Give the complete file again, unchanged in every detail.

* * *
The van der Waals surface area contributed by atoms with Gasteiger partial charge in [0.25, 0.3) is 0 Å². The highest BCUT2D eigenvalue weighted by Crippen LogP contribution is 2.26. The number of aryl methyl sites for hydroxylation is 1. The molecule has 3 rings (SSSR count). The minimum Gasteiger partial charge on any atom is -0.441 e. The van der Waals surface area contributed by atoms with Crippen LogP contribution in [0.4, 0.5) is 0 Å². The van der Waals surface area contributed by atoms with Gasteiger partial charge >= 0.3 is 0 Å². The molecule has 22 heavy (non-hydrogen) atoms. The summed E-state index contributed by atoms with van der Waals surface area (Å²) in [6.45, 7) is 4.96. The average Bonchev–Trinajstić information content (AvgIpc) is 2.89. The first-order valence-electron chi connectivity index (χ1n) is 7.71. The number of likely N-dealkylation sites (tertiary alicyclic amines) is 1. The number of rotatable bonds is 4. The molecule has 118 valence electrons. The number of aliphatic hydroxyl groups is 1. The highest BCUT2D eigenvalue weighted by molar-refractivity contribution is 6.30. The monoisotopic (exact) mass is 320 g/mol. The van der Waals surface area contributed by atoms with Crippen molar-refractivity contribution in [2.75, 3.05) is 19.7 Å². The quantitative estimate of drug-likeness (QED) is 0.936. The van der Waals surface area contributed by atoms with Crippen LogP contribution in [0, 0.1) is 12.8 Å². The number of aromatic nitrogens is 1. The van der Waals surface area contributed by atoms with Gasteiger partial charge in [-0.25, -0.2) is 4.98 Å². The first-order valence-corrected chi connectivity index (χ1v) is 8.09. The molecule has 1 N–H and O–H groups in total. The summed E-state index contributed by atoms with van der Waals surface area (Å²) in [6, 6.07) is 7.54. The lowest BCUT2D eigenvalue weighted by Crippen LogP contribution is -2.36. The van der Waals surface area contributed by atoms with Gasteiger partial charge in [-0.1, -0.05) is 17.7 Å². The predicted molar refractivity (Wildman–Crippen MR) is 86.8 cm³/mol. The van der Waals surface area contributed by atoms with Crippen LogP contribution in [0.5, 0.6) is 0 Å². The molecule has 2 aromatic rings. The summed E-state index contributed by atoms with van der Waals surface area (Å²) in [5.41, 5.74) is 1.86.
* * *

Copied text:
The van der Waals surface area contributed by atoms with Gasteiger partial charge in [0.25, 0.3) is 0 Å². The highest BCUT2D eigenvalue weighted by Crippen LogP contribution is 2.26. The number of aryl methyl sites for hydroxylation is 1. The molecule has 3 rings (SSSR count). The minimum Gasteiger partial charge on any atom is -0.441 e. The van der Waals surface area contributed by atoms with Crippen LogP contribution in [0.4, 0.5) is 0 Å². The van der Waals surface area contributed by atoms with Gasteiger partial charge >= 0.3 is 0 Å². The molecule has 22 heavy (non-hydrogen) atoms. The summed E-state index contributed by atoms with van der Waals surface area (Å²) in [6.45, 7) is 4.96. The average Bonchev–Trinajstić information content (AvgIpc) is 2.89. The first-order valence-electron chi connectivity index (χ1n) is 7.71. The number of likely N-dealkylation sites (tertiary alicyclic amines) is 1. The number of rotatable bonds is 4. The molecule has 118 valence electrons. The number of aliphatic hydroxyl groups is 1. The highest BCUT2D eigenvalue weighted by molar-refractivity contribution is 6.30. The monoisotopic (exact) mass is 320 g/mol. The van der Waals surface area contributed by atoms with Crippen molar-refractivity contribution in [2.75, 3.05) is 19.7 Å². The quantitative estimate of drug-likeness (QED) is 0.936. The van der Waals surface area contributed by atoms with Crippen LogP contribution in [0, 0.1) is 12.8 Å². The number of aromatic nitrogens is 1. The van der Waals surface area contributed by atoms with Gasteiger partial charge in [-0.25, -0.2) is 4.98 Å². The first-order valence-corrected chi connectivity index (χ1v) is 8.09. The molecule has 1 N–H and O–H groups in total. The summed E-state index contributed by atoms with van der Waals surface area (Å²) in [6, 6.07) is 7.54. The lowest BCUT2D eigenvalue weighted by Crippen LogP contribution is -2.36. The van der Waals surface area contributed by atoms with Gasteiger partial charge in [-0.1, -0.05) is 17.7 Å². The predicted molar refractivity (Wildman–Crippen MR) is 86.8 cm³/mol. The van der Waals surface area contributed by atoms with Crippen LogP contribution in [0.5, 0.6) is 0 Å². The molecule has 2 aromatic rings. The summed E-state index contributed by atoms with van der Waals surface area (Å²) in [5.41, 5.74) is 1.86.